MTS eases access with mobile ticketing app

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MTS eases access with mobile ticketing app

A screenshot of the app shows the animated mobile ticket.

A screenshot of the app shows the animated mobile ticket.

Monica de la Cruz

A screenshot of the app shows the animated mobile ticket.

Monica de la Cruz

Monica de la Cruz

A screenshot of the app shows the animated mobile ticket.

Monica de la Cruz, Managing Editor

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Feb. 28, 2018

As the No. 7 bus approaches the B Street stop, its display flashes the warning to riders, HAVE FARE READY. While most riders prepare to board as usual by pulling out their wallets, some are now reaching for their smartphones to produce their ticket.

Compass Cloud, a smartphone app created by San Diego MTS, aims to eliminate fare anxiety and make riding public transit easier and more accessible.

With the mobile ticketing app, riders can avoid the stress of frantically digging through their pockets as they board to find exact change, or worse, the dread of forgetting to reload their Compass Card and having to find another way home.

Now, as long as you have your smartphone, you always have your fare ready.

Through the app, users can purchase one-day or 30-day adult passes for MTS Bus, Rapid, Trolley, NCTD BREEZE, SPRINTER, and COASTER. Users can save payment information for credit, debit, prepaid debit cards, or paypal accounts in the app to purchase passes in seconds.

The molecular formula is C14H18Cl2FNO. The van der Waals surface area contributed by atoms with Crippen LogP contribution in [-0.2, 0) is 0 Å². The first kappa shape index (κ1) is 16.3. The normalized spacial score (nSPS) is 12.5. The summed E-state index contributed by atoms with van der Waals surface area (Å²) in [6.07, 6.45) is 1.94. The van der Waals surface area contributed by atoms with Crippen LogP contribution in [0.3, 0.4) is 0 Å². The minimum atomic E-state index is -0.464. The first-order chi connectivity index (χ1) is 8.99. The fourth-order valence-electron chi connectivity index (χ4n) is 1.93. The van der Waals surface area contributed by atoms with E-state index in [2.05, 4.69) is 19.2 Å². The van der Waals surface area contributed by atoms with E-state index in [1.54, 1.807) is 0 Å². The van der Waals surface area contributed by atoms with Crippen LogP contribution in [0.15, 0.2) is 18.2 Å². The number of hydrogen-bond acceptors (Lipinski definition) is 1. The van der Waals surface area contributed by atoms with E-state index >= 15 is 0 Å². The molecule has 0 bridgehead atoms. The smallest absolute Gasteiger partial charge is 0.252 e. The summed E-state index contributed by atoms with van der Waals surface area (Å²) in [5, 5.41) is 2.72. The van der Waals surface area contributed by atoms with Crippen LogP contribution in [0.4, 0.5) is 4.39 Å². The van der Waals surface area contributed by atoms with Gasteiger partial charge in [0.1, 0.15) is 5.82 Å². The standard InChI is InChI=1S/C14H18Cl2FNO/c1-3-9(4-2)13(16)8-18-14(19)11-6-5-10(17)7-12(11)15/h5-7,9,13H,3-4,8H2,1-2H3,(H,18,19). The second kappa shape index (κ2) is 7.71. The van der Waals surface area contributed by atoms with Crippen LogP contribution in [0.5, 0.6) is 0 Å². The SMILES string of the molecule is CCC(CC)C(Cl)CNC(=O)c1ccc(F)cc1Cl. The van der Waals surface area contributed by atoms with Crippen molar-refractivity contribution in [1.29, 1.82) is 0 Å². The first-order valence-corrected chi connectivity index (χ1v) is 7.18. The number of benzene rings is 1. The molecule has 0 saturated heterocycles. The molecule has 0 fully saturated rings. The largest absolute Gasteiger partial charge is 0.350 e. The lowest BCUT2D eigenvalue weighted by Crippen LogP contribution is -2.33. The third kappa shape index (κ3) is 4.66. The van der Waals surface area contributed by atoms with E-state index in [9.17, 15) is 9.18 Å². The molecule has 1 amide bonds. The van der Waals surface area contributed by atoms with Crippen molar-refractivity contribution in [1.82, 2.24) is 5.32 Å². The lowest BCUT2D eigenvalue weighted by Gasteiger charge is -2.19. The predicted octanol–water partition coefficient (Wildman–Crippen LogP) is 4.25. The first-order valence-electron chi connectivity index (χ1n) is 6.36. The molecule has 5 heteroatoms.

Passes are instantly activated for immediate use; riders need only tap on the pass and show the MTS operator or fare enforcement agent the colorful animated ticket on the screen.

One-way tickets are not available (except for COASTER), and discounted day passes for youth, seniors, Medicare, and people with disabilities are not available.

The free app is available for download through Google Play for Android devices and the App Store for iPhones.

Compass Cloud’s release in 2017 precedes the MTS Transit Optimization Plan (TOP), which launched its first phase in January 2018. According to the TOP published on the MTS website, the transit system has suffered a loss of about 4 million bus and trolley riders from 2015 to 2016.

This plan also reports, “only 43 percent of the cost of providing service is currently recovered through the fares that passengers pay,” while the remainder of the cost is subsidized by taxes. A mobile ticketing app will likely improve rider accessibility and help MTS compete with rideshare apps like Lyft and Uber.

Still, with only 10,000 downloads on the Google Play Store, Compass Cloud is a very small part of MTS’ effort to remain a viable transit option for San Diegans.

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